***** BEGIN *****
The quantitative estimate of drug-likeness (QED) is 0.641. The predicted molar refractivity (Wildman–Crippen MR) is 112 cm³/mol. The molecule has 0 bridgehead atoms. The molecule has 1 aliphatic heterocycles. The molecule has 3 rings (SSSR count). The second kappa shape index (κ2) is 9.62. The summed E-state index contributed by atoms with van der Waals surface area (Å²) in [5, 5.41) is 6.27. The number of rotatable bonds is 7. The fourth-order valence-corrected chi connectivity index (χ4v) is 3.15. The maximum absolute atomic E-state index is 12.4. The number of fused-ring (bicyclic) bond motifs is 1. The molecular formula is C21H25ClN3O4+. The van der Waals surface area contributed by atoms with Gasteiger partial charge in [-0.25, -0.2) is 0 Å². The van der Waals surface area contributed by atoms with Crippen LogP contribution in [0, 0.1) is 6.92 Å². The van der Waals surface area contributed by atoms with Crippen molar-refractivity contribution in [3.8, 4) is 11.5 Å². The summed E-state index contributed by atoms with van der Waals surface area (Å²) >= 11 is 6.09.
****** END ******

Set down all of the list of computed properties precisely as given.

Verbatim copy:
The quantitative estimate of drug-likeness (QED) is 0.641. The predicted molar refractivity (Wildman–Crippen MR) is 112 cm³/mol. The molecule has 0 bridgehead atoms. The molecule has 1 aliphatic heterocycles. The molecule has 3 rings (SSSR count). The second kappa shape index (κ2) is 9.62. The summed E-state index contributed by atoms with van der Waals surface area (Å²) in [5, 5.41) is 6.27. The number of rotatable bonds is 7. The fourth-order valence-corrected chi connectivity index (χ4v) is 3.15. The maximum absolute atomic E-state index is 12.4. The number of fused-ring (bicyclic) bond motifs is 1. The molecular formula is C21H25ClN3O4+. The van der Waals surface area contributed by atoms with Gasteiger partial charge in [-0.25, -0.2) is 0 Å². The van der Waals surface area contributed by atoms with Crippen LogP contribution in [0, 0.1) is 6.92 Å². The van der Waals surface area contributed by atoms with Crippen molar-refractivity contribution in [3.8, 4) is 11.5 Å². The summed E-state index contributed by atoms with van der Waals surface area (Å²) >= 11 is 6.09.